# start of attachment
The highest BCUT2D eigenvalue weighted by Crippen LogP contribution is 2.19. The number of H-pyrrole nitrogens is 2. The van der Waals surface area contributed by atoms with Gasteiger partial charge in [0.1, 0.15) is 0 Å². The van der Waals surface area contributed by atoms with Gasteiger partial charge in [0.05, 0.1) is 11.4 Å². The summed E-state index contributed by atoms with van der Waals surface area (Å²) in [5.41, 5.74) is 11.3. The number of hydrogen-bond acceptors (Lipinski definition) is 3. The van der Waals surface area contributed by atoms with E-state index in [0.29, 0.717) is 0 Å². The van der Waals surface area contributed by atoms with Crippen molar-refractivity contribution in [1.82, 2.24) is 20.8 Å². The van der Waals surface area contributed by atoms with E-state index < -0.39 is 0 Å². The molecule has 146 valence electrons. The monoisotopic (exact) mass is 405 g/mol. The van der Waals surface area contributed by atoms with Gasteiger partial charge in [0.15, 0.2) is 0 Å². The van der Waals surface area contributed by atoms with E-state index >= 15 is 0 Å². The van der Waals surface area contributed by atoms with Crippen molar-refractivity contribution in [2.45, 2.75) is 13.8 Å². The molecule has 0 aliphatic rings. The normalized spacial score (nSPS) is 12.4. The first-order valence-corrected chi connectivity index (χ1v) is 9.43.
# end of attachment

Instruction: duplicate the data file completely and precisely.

The highest BCUT2D eigenvalue weighted by Crippen LogP contribution is 2.19. The number of H-pyrrole nitrogens is 2. The van der Waals surface area contributed by atoms with Gasteiger partial charge in [0.1, 0.15) is 0 Å². The van der Waals surface area contributed by atoms with Gasteiger partial charge in [0.05, 0.1) is 11.4 Å². The summed E-state index contributed by atoms with van der Waals surface area (Å²) in [5.41, 5.74) is 11.3. The number of hydrogen-bond acceptors (Lipinski definition) is 3. The van der Waals surface area contributed by atoms with E-state index in [0.29, 0.717) is 0 Å². The van der Waals surface area contributed by atoms with Crippen molar-refractivity contribution in [1.82, 2.24) is 20.8 Å². The van der Waals surface area contributed by atoms with E-state index < -0.39 is 0 Å². The molecule has 146 valence electrons. The monoisotopic (exact) mass is 405 g/mol. The van der Waals surface area contributed by atoms with Gasteiger partial charge in [0.15, 0.2) is 0 Å². The van der Waals surface area contributed by atoms with E-state index >= 15 is 0 Å². The van der Waals surface area contributed by atoms with Crippen molar-refractivity contribution in [2.45, 2.75) is 13.8 Å². The molecule has 0 aliphatic rings. The normalized spacial score (nSPS) is 12.4. The first-order valence-corrected chi connectivity index (χ1v) is 9.43.